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Judge Throws Out Democrats' Suit Over War Powers : Says President's Compliance With Resolution in Persian Gulf Is a 'Political Question'

December 19, 1987|MELISSA HEALY | Times Staff Writer

WASHINGTON — A federal district judge, saying it would be "both inappropriate and imprudent" to rule in a dispute over the War Powers Resolution, dismissed a lawsuit Friday that was brought by 110 Democratic lawmakers and sought to force the President to comply with the resolution if he wants to continue naval operations in the Persian Gulf.

In dismissing the suit, U.S. District Judge George H. Revercomb called the controversy over whether the 1973 resolution applies to Persian Gulf operations a "political question" that the courts have no right to resolve.

The lawmakers' dispute is rightly with "their fellow legislators," he said, and should be resolved in Congress.

The setback brought angry complaints from the Democratic plaintiffs, who charged that the court was shirking its duty. They said an appeal would be filed.

"This Congress and the American people need to find out if we have a War Powers Act that gives them their proper role in war-making," said Rep. Michael E. Lowry (D-Wash.) "If it does not do that, we had better fix it."

Stalemate Unchanged

The ruling leaves unchanged the stalemate between the Democrats in Congress who want to rein in the Administration's naval escort for Kuwaiti oil tankers and other lawmakers who are reluctant to challenge the President's foreign policy initiative.

In their lawsuit filed Aug. 7, the Democratic lawmakers called on the court to force Reagan to comply with the War Powers Resolution's requirement that Congress be notified when U.S. forces are introduced into situations where hostilities are "imminent." Unless Congress authorizes the operation, the President then has 90 days to withdraw the forces.

The Administration has refused to provide the notification, contending that the United States is not on the brink of war with Iran and that the resolution itself is an unconstitutional abrogation of the President's authority to conduct foreign policy.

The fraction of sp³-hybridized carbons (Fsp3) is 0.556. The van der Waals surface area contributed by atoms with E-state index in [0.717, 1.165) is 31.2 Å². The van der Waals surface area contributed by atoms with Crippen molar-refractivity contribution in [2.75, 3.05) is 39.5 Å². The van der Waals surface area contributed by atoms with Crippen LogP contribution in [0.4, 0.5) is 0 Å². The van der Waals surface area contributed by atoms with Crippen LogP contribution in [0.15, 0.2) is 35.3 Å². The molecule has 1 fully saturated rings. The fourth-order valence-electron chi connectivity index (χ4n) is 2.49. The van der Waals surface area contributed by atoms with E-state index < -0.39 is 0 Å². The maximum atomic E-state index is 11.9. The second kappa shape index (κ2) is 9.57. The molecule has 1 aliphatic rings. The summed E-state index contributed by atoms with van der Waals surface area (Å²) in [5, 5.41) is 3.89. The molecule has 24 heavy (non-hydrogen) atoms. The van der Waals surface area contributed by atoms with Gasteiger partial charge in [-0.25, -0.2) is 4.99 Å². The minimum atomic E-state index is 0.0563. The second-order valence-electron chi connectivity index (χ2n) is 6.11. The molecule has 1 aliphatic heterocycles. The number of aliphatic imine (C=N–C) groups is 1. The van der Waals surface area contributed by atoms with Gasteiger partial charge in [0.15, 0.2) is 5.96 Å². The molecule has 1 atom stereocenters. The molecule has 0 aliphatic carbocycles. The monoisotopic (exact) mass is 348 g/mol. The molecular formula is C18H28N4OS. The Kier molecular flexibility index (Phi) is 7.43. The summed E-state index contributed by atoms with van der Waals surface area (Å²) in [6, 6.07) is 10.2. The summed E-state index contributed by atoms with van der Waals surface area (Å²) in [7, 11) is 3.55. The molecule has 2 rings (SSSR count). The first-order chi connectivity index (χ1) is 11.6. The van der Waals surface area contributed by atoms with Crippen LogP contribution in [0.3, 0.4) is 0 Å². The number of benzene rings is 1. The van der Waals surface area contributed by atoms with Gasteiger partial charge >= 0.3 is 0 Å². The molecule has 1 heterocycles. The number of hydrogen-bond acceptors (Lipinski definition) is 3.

In his decision, Revercomb noted that Congress itself has failed several times this year to adopt measures invoking the resolution.

"Although styled as a dispute between the legislative and executive branches of government, this lawsuit evidences and is indeed a byproduct of political disputes within Congress," the judge said.

Revercomb stressed that he was rendering no judgment on the constitutionality of the resolution. None will be forthcoming, he said, unless Congress eventually decides to demand presidential notification on the gulf operation and Reagan still refuses to provide it.

"A true confrontation between the executive (branch) and a unified Congress, as evidenced by its passage of legislation to enforce the resolution, would pose a question ripe for judicial review," he said.

Rep. Peter A. DeFazio (D-Ore.), one of the plaintiffs, remarked: "What the court is saying, in effect, is that Congress must pass a law, despite a certain presidential veto, to enforce a law it already passed. That's absurd on the face of it."

In the Senate, Democratic and Republican leaders plan to establish a bipartisan commission next year to study whether the War Powers Resolution should be changed.

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